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Saturday, June 9, 2012
The Essential Difference Between Left and Right

Twenty-eight words in the Bill of Rights illustrate the essential difference between Left and Right in contemporary American politics. Here is a case study: the Violence Against Women Act reauthorization.

The current debate over reauthorizing the Violence Against Women Act of 1994 (VAWA) clearly illustrates the essential difference in world view between limited-government conservatives and most of the rest of the American political spectrum, especially liberals.

Here's some essential background.

VAWA provides funds for investigating and prosecuting violent crimes against women, requires restitution by those convicted, and allows civil suits in cases prosecutors choose not to pursue in criminal court. It created and funds the Office on Violence Against Women at the US Department of Justice. VAWA passed with broad support from law enforcement and victims' rights groups, among others, and was reauthorized in 2000 and 2005.

The Democrat-sponsored Senate bill to reauthorize VAWA this year includes language extending its protection to same-sex couples and allowing victims who are illegal immigrants to receive temporary visas. This bill, S 1925, passed the Senate on April 26, with Democrats unanimously in favor and most Republicans opposed. The Republican-controlled House of Representatives responded with a substantially different version of the bill, more acceptable to social conservatives. HR 4970 passed the House on May 16, with little Democratic support and very little Republican opposition.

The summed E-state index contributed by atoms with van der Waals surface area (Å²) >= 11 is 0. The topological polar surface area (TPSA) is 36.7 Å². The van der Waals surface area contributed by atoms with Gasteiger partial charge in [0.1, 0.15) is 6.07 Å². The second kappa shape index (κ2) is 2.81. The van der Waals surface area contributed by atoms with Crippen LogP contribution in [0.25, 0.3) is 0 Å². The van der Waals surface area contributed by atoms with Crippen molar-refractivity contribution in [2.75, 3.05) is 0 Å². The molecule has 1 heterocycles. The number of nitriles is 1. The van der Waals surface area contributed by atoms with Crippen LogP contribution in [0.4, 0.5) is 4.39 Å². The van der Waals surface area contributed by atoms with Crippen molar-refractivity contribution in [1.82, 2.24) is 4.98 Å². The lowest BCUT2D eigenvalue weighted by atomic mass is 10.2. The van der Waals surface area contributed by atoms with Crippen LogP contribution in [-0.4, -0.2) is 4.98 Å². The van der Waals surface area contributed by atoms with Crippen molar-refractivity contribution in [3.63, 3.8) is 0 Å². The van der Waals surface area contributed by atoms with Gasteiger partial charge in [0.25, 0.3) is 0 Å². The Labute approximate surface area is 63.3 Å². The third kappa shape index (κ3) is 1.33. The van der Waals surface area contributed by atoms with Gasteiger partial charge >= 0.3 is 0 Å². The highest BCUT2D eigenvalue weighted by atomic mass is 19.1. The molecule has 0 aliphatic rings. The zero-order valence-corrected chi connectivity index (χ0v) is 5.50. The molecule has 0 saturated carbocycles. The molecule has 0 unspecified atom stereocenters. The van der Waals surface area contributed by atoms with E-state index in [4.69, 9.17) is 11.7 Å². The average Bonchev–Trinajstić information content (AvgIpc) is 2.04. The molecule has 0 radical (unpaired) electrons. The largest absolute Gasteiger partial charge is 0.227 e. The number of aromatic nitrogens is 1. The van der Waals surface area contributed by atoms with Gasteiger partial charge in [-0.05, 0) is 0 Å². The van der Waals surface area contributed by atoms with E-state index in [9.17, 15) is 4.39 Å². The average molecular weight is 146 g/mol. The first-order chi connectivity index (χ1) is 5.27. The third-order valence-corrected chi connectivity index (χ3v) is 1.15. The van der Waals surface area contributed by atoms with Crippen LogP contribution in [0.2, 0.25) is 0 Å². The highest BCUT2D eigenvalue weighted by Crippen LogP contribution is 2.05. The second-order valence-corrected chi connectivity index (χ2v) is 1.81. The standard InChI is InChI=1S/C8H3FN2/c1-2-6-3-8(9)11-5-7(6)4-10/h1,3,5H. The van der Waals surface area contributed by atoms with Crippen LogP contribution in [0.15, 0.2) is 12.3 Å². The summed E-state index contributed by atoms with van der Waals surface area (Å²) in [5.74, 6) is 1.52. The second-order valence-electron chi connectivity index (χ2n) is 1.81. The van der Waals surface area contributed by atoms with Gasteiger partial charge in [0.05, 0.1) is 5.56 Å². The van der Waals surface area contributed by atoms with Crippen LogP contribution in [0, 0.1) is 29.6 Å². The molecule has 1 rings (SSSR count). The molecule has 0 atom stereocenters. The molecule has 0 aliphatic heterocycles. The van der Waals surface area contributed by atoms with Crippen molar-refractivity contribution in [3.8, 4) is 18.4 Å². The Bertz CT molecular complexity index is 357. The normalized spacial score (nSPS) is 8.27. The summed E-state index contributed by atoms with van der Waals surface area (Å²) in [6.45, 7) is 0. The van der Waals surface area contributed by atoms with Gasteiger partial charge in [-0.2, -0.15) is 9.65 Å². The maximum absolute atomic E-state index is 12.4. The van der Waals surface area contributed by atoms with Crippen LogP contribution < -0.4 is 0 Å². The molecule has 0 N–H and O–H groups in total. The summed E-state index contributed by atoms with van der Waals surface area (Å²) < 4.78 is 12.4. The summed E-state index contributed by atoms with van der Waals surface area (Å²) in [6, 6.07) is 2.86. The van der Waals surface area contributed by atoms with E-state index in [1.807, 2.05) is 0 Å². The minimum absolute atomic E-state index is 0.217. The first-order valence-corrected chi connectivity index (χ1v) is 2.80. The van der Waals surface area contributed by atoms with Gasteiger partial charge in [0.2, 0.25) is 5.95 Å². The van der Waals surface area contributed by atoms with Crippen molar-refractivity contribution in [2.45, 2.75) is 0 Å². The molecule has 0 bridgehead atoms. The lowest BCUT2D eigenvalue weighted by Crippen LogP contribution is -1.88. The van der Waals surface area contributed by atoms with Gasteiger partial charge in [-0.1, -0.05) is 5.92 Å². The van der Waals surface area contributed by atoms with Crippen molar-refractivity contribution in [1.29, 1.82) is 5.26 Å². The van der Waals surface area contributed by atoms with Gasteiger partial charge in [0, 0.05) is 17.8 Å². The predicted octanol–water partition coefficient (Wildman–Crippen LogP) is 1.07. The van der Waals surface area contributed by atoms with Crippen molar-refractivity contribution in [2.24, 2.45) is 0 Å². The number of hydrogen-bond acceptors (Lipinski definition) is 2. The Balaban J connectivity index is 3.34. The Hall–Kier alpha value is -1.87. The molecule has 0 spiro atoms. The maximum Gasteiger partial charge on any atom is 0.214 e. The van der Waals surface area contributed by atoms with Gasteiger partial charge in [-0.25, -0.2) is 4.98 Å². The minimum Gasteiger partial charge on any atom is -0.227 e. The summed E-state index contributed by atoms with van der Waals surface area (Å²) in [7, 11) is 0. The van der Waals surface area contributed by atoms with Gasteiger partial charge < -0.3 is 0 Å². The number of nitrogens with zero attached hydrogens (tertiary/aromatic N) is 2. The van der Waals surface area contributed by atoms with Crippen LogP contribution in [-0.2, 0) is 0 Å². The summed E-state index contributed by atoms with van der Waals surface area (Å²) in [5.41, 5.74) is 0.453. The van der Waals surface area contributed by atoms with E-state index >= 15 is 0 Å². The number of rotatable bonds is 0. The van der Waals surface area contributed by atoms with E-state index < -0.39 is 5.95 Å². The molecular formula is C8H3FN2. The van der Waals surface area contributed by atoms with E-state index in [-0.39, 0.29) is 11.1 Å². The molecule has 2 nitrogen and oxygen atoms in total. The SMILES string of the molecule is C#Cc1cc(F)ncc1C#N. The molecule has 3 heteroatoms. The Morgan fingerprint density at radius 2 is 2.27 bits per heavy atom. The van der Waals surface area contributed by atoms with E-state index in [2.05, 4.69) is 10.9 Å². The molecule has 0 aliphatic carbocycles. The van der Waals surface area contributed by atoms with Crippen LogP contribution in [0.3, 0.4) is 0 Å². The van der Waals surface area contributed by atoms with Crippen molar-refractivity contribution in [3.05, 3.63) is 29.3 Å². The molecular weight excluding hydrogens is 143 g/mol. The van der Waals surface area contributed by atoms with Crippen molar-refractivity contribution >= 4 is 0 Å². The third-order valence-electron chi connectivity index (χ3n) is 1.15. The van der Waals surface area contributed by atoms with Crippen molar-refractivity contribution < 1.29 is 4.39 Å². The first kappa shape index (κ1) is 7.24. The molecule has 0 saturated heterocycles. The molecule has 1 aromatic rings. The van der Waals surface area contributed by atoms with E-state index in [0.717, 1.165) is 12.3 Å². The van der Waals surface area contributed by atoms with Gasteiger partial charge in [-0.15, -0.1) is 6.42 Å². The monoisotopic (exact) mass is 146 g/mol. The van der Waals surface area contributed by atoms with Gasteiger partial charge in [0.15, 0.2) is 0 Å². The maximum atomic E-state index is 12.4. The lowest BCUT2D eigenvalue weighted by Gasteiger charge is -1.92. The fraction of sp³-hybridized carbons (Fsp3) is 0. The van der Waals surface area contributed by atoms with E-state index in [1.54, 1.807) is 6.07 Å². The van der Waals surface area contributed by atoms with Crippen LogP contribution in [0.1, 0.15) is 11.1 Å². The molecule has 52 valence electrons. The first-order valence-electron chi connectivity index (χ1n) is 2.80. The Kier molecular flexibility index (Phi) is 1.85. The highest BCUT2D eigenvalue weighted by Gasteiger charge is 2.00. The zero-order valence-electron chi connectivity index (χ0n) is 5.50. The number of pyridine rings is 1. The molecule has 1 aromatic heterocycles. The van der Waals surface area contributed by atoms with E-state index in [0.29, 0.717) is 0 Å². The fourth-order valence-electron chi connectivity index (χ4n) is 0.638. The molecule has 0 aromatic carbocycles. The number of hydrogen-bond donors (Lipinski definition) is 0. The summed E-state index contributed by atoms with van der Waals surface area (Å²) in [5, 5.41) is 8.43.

Both sides seem willing to politicize the issue -- the Republicans by kicking and screaming about the provisions involving same-sex couples and illegal immigrants -- as if they are never abused or are unworthy of the law's protection -- and the Democrats by claiming that Republicans are making war on women -- as if we Republicans are incapable of appreciating the horrors visited upon our daughters, sisters, friends, and neighbors. But let's look past the political posturing. Let's also ignore for the moment the inevitable problem that federal money in this case, as always, comes with strings attached.

From the Left

Here are excerpts from recent columns on VAWA by White House Senior Advisor Valerie Jarrett and a prominent Utah woman, Holly Mullen, who currently is Executive Director of the Rape Recovery Center in Salt Lake City.